HOUSTON – Prices on many common products Americans consume may be increasing in the coming months if President Donald Trump follows through on threats to impose tariffs on Mexican goods unless Mexico slows the passage of migrants from Central America to the U.S.
The tariffs will begin at 5% and increase to 25% in the coming months unless the president sees the results he wants. It is unclear from the White House’s remarks what those benchmarks are.
On June 10th, the United States will impose a 5% Tariff on all goods coming into our Country from Mexico, until such time as illegal migrants coming through Mexico, and into our Country, STOP. The Tariff will gradually increase until the Illegal Immigration problem is remedied,..— Donald J. Trump (@realDonaldTrump) May 30, 2019
So what products will be affected by the tariffs? Here is a list of just some of the popular products that would be involved.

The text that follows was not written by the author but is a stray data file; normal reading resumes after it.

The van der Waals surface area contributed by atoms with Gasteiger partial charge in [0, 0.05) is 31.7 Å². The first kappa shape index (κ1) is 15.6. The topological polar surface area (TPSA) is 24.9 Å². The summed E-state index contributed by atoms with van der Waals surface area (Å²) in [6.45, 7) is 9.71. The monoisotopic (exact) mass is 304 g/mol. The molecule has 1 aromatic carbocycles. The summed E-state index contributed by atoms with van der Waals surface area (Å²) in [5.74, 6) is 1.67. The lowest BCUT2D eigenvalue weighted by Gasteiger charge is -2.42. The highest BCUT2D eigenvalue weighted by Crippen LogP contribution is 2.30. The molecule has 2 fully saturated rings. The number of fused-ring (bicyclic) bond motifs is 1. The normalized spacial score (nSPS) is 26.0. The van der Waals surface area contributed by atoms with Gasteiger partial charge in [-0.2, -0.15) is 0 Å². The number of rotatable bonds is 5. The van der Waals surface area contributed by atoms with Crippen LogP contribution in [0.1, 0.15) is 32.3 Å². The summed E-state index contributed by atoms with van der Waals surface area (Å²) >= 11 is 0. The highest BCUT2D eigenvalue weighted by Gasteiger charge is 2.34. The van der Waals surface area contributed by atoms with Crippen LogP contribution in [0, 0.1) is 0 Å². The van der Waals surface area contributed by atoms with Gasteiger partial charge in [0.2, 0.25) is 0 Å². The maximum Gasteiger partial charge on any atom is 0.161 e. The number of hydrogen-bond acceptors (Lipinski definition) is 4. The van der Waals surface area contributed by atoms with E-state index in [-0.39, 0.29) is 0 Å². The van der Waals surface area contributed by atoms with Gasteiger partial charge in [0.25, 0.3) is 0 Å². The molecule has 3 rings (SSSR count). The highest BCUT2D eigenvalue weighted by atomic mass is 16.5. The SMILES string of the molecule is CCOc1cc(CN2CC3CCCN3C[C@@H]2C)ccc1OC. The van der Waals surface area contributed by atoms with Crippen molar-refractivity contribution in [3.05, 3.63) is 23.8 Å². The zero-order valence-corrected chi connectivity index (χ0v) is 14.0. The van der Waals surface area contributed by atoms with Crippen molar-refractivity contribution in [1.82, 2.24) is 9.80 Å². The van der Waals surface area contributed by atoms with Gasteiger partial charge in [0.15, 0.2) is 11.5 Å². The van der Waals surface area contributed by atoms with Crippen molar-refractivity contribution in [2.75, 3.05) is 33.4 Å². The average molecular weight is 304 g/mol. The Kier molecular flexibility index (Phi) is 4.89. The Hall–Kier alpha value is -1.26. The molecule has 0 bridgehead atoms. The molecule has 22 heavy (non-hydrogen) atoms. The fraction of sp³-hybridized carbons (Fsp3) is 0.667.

Avocados are just the beginning of the fresh produce that would be impacted by the tariffs, but that bowl of guacamole may cost a lot more if the tariffs are realized.
Beyond avocados, the U.S. Commerce Department notes the country imports billions of dollars’ worth of vegetables and fruit from Mexico, including lettuce, strawberries, mangoes and tomatoes, to name a few.
Beer and Wine
Dos Equis. Pacifico. Corona. Modelo. Tecate. Sol. Those are just some of the brands manufactured in Mexico that could cost a lot more at the grocery store if the tariffs are imposed. In 2018, the U.S. imported $3.6 billion in beer and wine from Mexico, according to the Commerce Department.
Cars, Tractors and other Heavy Machinery
You might not know it, but the U.S. imports a lot of vehicles from Mexico. In 2018, the country imported $93 billion worth. In addition, vehicle parts, seats, wires, cables, motors, generators, switches, generators and a number of other items would be impacted.
Like your frosty mug of beer, your hot mug of coffee could cost a lot more if you prefer Mexican brews. However, also like beer, there is plenty of competition from other places. Countries in Africa and South America have plenty of options on the market if you’re feeling the tariff pinch.